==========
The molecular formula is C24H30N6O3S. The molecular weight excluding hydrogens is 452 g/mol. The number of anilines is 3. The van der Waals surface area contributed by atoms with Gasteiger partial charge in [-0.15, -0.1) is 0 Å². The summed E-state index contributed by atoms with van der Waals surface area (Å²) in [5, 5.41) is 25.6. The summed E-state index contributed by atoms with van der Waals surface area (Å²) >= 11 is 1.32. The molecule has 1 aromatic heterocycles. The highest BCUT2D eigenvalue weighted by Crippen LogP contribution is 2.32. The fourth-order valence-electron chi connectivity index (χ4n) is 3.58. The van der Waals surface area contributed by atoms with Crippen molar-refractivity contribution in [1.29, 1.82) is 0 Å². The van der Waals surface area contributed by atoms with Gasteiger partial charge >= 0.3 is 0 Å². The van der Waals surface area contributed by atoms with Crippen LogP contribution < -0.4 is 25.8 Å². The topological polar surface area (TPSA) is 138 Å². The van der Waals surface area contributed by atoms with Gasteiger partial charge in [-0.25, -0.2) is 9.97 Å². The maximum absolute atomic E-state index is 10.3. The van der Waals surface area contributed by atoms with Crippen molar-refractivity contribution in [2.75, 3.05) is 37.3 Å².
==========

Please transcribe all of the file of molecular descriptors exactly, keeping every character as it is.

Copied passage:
The molecular formula is C24H30N6O3S. The molecular weight excluding hydrogens is 452 g/mol. The number of anilines is 3. The van der Waals surface area contributed by atoms with Gasteiger partial charge in [-0.15, -0.1) is 0 Å². The summed E-state index contributed by atoms with van der Waals surface area (Å²) in [5, 5.41) is 25.6. The summed E-state index contributed by atoms with van der Waals surface area (Å²) >= 11 is 1.32. The molecule has 1 aromatic heterocycles. The highest BCUT2D eigenvalue weighted by Crippen LogP contribution is 2.32. The fourth-order valence-electron chi connectivity index (χ4n) is 3.58. The van der Waals surface area contributed by atoms with Crippen molar-refractivity contribution in [1.29, 1.82) is 0 Å². The van der Waals surface area contributed by atoms with Gasteiger partial charge >= 0.3 is 0 Å². The van der Waals surface area contributed by atoms with Crippen LogP contribution < -0.4 is 25.8 Å². The topological polar surface area (TPSA) is 138 Å². The van der Waals surface area contributed by atoms with Gasteiger partial charge in [-0.25, -0.2) is 9.97 Å². The maximum absolute atomic E-state index is 10.3. The van der Waals surface area contributed by atoms with Crippen molar-refractivity contribution in [2.75, 3.05) is 37.3 Å².